With 27 million sheep in New Zealand it is not surprising that a number will end up in amongst the country’s 37,000 hectares of grapes.
McNabb, of the Riddet Institute, Palmerston North, is leading a five year, $11 million research project, aimed at producing new high-value milk products.
People want fewer processed foods and would prefer foods they view as more natural. They want to know where their food comes from and the effects of food on their health.
This is a trend will get bigger and bigger, McNabb says.
“People are concerned about the environment, climate change and sustainability and they are starting to add dimensions of that when they think about food. There is a rapidly growing trend towards ‘sustainability nutrition’ from a consumer perspective.”
To meet these consumer trends, the researchers hope to better understand the properties of the various milks; they will look at ways of exploiting these by developing ‘co-products’, e.g. two types of milk mixed together possibly with a plant additive.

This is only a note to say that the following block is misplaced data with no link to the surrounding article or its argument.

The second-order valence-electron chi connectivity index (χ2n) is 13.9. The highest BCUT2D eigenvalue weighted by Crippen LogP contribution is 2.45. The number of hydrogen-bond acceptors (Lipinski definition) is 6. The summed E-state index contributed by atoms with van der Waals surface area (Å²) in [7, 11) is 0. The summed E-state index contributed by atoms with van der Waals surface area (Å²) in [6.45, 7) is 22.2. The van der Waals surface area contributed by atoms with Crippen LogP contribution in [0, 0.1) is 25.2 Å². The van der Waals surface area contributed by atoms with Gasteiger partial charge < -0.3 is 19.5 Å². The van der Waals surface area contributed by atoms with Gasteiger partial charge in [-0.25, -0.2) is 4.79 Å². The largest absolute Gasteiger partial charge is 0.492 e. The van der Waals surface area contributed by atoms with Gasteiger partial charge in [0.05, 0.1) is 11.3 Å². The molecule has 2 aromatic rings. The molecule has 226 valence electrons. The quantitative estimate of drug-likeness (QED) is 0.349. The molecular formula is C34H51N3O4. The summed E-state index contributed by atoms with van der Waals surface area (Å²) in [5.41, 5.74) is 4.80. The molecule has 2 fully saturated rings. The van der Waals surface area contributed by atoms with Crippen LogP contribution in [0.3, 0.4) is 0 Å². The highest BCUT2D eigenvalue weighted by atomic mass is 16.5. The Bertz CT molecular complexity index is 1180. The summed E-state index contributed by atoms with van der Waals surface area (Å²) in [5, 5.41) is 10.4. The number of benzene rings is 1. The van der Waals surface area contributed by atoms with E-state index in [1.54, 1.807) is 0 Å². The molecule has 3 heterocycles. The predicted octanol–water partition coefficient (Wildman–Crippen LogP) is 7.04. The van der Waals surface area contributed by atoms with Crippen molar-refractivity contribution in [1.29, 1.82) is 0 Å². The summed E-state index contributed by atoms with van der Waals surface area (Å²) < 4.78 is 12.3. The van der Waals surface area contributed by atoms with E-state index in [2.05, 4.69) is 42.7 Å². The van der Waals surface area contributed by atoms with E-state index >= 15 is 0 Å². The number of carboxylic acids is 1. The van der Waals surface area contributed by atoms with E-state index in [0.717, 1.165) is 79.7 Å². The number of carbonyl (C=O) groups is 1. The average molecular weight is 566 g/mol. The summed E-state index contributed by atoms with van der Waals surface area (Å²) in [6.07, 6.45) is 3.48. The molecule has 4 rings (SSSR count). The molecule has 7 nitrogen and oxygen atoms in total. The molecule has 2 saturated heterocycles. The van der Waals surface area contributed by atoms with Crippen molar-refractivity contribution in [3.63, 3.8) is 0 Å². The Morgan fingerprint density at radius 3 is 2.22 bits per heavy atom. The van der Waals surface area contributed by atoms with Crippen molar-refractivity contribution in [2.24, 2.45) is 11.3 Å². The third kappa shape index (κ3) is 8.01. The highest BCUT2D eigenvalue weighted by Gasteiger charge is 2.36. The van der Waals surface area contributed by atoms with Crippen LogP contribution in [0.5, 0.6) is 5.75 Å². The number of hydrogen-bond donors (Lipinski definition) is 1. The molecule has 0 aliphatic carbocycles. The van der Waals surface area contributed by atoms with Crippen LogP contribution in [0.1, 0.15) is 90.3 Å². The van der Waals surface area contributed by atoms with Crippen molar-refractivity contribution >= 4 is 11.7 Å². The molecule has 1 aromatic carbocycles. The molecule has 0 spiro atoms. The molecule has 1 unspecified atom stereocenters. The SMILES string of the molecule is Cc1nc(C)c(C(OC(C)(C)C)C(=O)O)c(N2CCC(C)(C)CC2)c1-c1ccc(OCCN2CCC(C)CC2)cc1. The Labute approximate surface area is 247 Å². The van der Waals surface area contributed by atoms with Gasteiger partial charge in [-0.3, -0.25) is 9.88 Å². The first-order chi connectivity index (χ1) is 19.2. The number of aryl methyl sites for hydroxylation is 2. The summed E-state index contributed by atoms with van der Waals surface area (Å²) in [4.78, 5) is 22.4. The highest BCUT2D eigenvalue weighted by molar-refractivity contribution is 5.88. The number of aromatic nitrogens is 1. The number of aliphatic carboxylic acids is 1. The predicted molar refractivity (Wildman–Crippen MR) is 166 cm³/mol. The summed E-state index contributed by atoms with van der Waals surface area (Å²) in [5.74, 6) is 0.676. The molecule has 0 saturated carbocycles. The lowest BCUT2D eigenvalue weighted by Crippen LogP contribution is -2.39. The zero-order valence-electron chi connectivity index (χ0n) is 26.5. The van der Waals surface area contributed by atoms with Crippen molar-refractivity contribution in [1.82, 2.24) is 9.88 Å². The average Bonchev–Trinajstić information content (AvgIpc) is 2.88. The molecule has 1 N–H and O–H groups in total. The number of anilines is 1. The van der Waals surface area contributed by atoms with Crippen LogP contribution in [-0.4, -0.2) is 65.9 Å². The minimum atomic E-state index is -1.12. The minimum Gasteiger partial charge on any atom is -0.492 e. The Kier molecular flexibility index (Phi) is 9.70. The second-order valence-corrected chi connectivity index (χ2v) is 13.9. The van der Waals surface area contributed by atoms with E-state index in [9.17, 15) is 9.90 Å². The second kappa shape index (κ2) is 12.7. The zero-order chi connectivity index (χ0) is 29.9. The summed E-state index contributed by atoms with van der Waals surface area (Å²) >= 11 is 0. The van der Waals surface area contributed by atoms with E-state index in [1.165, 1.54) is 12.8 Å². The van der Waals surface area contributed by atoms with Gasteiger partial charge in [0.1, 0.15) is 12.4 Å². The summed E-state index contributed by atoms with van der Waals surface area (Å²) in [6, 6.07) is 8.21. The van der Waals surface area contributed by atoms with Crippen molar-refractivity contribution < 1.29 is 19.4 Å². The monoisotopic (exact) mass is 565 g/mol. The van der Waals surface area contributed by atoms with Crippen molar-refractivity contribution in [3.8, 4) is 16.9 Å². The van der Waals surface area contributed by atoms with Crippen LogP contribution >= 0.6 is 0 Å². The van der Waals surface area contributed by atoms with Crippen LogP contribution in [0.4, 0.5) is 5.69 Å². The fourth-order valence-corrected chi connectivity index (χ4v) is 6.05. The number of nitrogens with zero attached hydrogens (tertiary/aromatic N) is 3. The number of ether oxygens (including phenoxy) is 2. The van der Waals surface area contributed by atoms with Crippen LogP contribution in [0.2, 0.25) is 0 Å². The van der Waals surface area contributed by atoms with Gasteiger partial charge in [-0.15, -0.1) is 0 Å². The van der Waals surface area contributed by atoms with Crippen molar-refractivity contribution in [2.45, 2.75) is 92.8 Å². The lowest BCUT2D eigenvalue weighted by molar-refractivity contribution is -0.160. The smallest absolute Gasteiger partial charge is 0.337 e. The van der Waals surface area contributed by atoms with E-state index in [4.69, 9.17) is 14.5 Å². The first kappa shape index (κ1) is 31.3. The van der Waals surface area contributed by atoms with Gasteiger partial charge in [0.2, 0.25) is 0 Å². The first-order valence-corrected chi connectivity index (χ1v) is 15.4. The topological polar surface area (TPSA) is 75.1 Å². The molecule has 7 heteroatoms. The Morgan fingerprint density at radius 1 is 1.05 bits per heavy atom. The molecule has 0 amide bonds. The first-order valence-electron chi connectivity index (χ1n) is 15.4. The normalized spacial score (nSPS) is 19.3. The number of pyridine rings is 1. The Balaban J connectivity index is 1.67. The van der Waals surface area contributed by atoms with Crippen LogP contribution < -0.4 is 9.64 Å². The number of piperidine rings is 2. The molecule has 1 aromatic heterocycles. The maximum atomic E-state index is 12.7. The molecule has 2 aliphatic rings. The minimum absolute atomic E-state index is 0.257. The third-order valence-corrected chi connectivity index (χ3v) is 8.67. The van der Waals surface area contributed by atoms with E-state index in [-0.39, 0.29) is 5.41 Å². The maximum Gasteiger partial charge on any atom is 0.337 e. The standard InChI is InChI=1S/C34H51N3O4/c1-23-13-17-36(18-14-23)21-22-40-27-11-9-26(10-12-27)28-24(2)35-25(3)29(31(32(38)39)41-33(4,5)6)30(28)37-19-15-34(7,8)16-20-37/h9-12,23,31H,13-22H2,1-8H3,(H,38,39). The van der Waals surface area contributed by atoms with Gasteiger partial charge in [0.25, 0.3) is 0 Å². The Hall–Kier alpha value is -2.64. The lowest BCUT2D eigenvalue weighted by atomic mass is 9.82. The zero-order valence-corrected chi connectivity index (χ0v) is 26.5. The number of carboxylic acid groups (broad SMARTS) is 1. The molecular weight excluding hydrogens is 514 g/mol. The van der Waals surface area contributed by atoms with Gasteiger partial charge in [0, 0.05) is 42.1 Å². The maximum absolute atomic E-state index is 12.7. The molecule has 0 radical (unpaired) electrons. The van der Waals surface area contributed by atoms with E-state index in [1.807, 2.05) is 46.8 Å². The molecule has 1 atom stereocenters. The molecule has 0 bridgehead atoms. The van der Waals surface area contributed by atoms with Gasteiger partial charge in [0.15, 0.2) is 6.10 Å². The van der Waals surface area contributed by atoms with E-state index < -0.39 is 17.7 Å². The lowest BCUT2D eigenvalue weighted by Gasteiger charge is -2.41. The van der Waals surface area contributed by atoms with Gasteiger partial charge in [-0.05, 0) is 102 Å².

The health factor is intrinsic to developing milk products for export, with particular emphasis on increasing the value but not necessarily the volume. That’s why the research is especially ‘value-add’, McNabb says.
“I see NZ as an exporter of agri-foods as being a high-end delicatessen. You have to be the best at what you want to do well; it’s no good being second best.
“How can you crack this high end, these high value substantiated foods? If you make a claim, be it an environmental or sustainability or a health claim, that needs to have scientific substantiation.
“Given the power of social media and the speed at which information gets around you need to have scientific credibility.”